(RTTNews.com) – The Hong Kong stock market has alternated between positive and negative finishes through the last 10 trading days since the end of the two-day losing streak in which it had fallen almost 200 points or 0.7 percent. The Hang Seng Index now rests just above the 29,150-point plateau and it’s called lower again on Wednesday.
The global forecast for the Asian markets is negative thanks to uncertainty over U.S. tax reform and a decline in crude oil prices. The European and U.S. markets were down and the Asian bourses figure to follow suit.
The Hang Seng finished slightly lower on Tuesday following losses from the financials, oil companies, casinos and insurance stocks.
Among the actives, Cathay Pacific Airways plummeted 1.96 percent, while China Petroleum and Chemical (Sinopec) tumbled 1.57 percent, China Life skidded 1.47 percent, CNOOC dropped 1.44 percent, China Mobile surrendered 1.26 percent, AIA Group jumped 0.92 percent, BOC Hong Kong climbed 0.82 percent, Industrial and Commercial Bank of China shed 0.49 percent, Hong Kong & China Gas added 0.41 percent, Galaxy Entertainment lost 0.35 percent, New World Development picked up 0.35 percent, Lenovo Group fell 0.22 percent, Ping An Insurance dipped 0.13 percent and Sands China and Mengniu Dairy were unchanged.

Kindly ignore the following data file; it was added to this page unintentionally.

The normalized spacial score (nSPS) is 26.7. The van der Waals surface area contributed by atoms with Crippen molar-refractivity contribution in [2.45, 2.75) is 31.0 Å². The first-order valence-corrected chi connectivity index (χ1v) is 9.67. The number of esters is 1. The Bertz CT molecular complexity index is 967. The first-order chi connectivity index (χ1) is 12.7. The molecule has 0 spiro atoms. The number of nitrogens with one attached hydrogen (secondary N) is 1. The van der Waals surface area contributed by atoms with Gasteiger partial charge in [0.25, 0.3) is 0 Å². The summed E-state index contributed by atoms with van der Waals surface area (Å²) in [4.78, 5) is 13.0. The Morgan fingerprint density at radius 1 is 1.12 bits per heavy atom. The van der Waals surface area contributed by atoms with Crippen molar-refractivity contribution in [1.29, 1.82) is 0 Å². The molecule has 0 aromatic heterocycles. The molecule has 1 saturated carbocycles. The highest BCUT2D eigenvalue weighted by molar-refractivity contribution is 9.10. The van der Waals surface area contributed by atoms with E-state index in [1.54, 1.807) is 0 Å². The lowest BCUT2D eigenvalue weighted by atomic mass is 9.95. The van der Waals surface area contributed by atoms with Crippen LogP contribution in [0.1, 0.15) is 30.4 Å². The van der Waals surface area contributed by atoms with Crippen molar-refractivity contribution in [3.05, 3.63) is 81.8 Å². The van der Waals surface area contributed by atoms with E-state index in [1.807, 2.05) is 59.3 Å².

The lead from Wall Street is soft as stocks opened lower on Tuesday, regained some ground but still finish in the red – offsetting modest gains from the previous session.
The Dow shed 30.23 points or 0.13 percent to 23,409.47, while the NASDAQ lost 19.72 points or 0.29 percent to 6,737.87 and the S&P 500 fell 5.97 points or 0.23 percent to 2,578.87.
Uncertainty about the outlook for the Republican tax reform proposal weighed as the House prepares to vote on their bill later this week. The House bill has significant differences from the Senate version, raising concerns about whether GOP lawmakers will be able to combine the legislation.
In economic news, the Labor Department reported that producer prices increased more than expected in October – as did core producer prices.
Energy stocks showed a significant move to the downside on Tuesday amid a steep drop by the price of crude oil – which tumbled $1.06 to $55.70 a barrel for December delivery.
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